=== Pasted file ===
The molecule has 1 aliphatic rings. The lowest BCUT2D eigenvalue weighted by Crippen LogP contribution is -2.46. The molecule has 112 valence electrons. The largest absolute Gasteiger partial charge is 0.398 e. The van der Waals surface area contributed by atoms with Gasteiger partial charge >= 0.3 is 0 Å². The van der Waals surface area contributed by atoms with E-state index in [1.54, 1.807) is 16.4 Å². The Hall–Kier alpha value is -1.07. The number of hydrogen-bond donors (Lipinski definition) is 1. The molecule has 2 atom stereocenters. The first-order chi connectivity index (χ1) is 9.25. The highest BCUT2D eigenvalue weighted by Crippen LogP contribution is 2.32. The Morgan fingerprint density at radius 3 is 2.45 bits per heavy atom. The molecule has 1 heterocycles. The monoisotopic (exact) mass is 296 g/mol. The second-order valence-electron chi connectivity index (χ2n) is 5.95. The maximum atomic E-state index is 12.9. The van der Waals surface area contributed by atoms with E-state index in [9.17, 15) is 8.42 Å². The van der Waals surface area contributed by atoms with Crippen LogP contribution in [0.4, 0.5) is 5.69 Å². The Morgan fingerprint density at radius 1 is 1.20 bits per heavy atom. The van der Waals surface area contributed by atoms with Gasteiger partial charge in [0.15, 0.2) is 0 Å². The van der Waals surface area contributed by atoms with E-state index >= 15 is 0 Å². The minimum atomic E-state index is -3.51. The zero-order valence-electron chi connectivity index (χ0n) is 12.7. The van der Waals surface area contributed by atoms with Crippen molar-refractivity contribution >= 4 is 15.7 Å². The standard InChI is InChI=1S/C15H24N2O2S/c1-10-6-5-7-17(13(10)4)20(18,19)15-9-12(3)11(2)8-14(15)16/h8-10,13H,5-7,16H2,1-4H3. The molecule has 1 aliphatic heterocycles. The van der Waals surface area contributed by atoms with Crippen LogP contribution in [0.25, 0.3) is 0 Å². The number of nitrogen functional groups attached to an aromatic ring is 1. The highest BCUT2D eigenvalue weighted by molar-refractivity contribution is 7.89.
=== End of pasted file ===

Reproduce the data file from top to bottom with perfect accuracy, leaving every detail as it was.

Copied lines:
The molecule has 1 aliphatic rings. The lowest BCUT2D eigenvalue weighted by Crippen LogP contribution is -2.46. The molecule has 112 valence electrons. The largest absolute Gasteiger partial charge is 0.398 e. The van der Waals surface area contributed by atoms with Gasteiger partial charge >= 0.3 is 0 Å². The van der Waals surface area contributed by atoms with E-state index in [1.54, 1.807) is 16.4 Å². The Hall–Kier alpha value is -1.07. The number of hydrogen-bond donors (Lipinski definition) is 1. The molecule has 2 atom stereocenters. The first-order chi connectivity index (χ1) is 9.25. The highest BCUT2D eigenvalue weighted by Crippen LogP contribution is 2.32. The Morgan fingerprint density at radius 3 is 2.45 bits per heavy atom. The molecule has 1 heterocycles. The monoisotopic (exact) mass is 296 g/mol. The second-order valence-electron chi connectivity index (χ2n) is 5.95. The maximum atomic E-state index is 12.9. The van der Waals surface area contributed by atoms with E-state index in [9.17, 15) is 8.42 Å². The van der Waals surface area contributed by atoms with Crippen LogP contribution in [0.4, 0.5) is 5.69 Å². The Morgan fingerprint density at radius 1 is 1.20 bits per heavy atom. The van der Waals surface area contributed by atoms with Gasteiger partial charge in [0.15, 0.2) is 0 Å². The van der Waals surface area contributed by atoms with E-state index >= 15 is 0 Å². The minimum atomic E-state index is -3.51. The zero-order valence-electron chi connectivity index (χ0n) is 12.7. The van der Waals surface area contributed by atoms with Crippen molar-refractivity contribution >= 4 is 15.7 Å². The standard InChI is InChI=1S/C15H24N2O2S/c1-10-6-5-7-17(13(10)4)20(18,19)15-9-12(3)11(2)8-14(15)16/h8-10,13H,5-7,16H2,1-4H3. The molecule has 1 aliphatic heterocycles. The van der Waals surface area contributed by atoms with Crippen LogP contribution in [0.25, 0.3) is 0 Å². The number of nitrogen functional groups attached to an aromatic ring is 1. The highest BCUT2D eigenvalue weighted by molar-refractivity contribution is 7.89.